As they near starvation, the pair discovers a concealed bunker filled with food, clothes, and other supplies. They stay there for several days, regaining their strength, and then move on, taking supplies with them in a cart. They encounter an elderly man with whom the boy insists they share food. Further along the road, they evade a group whose members include a pregnant woman, and soon after they discover an abandoned campsite with a newborn infant roasted on a spit. They soon run out of supplies and begin to starve before finding a house containing more food to carry in their cart, but the man's condition worsens.
The pair reaches the sea, where they discover a boat that has drifted ashore. The man swims to it and recovers supplies, including a flare gun, which he demonstrates to the boy. The boy becomes ill, and after spending some time on the beach recovering, their cart is stolen. They pursue and confront the thief, a man traveling alone with the cart. The father threatens him with the revolver and forces him to strip naked. This distresses the boy, causing the father to return and leave the man's clothes and shoes on the road, but the man has disappeared.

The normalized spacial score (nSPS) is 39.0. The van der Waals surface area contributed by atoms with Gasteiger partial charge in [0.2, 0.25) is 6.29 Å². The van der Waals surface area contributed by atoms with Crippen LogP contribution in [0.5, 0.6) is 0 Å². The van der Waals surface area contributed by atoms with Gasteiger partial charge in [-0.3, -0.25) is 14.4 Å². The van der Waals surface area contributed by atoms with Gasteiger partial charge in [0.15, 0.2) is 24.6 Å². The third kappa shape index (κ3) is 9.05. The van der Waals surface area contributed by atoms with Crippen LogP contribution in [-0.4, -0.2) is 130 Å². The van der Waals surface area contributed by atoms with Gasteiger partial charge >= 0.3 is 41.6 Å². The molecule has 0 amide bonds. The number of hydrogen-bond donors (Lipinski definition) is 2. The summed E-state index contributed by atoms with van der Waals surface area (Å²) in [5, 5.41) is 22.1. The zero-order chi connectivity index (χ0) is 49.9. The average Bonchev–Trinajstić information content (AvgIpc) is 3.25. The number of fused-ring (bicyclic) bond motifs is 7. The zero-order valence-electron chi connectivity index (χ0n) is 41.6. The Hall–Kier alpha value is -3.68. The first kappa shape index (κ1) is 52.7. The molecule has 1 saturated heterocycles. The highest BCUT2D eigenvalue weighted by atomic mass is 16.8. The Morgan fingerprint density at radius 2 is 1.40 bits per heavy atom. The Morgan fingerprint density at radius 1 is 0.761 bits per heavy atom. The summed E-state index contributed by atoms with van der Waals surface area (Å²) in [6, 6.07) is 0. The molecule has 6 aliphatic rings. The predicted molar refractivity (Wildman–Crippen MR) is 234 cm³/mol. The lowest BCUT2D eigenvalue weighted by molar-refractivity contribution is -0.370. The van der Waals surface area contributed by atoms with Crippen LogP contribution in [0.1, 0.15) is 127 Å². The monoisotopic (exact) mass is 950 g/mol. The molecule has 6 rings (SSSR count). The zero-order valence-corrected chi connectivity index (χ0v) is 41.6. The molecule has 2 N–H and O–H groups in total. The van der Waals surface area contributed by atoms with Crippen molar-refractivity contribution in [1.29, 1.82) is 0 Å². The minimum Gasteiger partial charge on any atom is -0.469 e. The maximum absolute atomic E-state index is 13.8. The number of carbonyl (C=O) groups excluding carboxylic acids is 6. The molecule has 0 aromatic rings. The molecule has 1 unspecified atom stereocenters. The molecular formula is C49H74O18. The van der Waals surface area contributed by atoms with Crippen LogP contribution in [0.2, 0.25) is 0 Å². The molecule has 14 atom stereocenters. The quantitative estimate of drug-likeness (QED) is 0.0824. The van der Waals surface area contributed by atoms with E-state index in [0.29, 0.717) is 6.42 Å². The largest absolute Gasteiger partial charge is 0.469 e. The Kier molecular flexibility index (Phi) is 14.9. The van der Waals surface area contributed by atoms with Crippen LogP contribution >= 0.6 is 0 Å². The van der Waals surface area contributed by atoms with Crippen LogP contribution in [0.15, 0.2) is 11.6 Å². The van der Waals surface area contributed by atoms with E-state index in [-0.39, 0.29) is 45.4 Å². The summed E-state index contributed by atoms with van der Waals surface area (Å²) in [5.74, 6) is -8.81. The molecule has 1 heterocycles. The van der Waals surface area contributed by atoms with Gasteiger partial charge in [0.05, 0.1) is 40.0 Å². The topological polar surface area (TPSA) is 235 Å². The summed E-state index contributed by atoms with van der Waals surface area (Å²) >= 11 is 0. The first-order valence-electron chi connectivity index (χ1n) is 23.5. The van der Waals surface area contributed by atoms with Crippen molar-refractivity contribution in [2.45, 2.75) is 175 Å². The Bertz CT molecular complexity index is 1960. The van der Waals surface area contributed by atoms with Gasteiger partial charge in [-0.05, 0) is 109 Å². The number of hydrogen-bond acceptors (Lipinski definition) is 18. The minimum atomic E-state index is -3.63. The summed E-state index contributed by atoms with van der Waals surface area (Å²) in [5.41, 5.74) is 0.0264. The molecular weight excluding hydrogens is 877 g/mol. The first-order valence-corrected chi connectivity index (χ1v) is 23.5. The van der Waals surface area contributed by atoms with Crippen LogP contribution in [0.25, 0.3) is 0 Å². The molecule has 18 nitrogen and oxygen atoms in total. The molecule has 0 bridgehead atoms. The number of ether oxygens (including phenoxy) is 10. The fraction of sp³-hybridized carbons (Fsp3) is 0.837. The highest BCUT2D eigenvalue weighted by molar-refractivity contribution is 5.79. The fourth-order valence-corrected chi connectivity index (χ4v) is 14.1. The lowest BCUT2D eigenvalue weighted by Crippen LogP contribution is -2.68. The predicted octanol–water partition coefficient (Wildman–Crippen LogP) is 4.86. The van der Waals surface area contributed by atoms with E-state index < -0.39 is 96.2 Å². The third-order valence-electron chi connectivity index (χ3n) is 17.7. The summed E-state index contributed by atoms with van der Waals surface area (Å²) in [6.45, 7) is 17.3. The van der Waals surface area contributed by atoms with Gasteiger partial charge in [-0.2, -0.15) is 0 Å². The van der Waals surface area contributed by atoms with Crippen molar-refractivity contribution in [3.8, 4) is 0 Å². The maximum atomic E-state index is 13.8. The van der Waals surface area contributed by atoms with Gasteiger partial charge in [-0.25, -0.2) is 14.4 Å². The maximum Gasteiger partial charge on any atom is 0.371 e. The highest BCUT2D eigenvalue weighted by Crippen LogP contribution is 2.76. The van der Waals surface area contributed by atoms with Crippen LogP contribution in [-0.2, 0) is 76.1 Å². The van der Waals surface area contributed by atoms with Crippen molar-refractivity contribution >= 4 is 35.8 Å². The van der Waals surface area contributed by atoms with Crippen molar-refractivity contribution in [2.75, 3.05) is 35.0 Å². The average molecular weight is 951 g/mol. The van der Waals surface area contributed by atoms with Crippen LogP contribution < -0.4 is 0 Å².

While walking through a town inland, the father is shot in the leg with an arrow by a man in a window, whom he shoots with the flare gun. The pair move further south along the beach. The father's condition worsens, and after several days he realizes he will soon die. He tells the boy he can talk to him in prayer after he is gone, and that he must continue without him. After he dies, the boy stays with his body for three days. He is finally approached by a man carrying a shotgun, who has a wife and two children, a boy and a girl. He convinces the boy he is one of the "good guys" and takes him under his protection.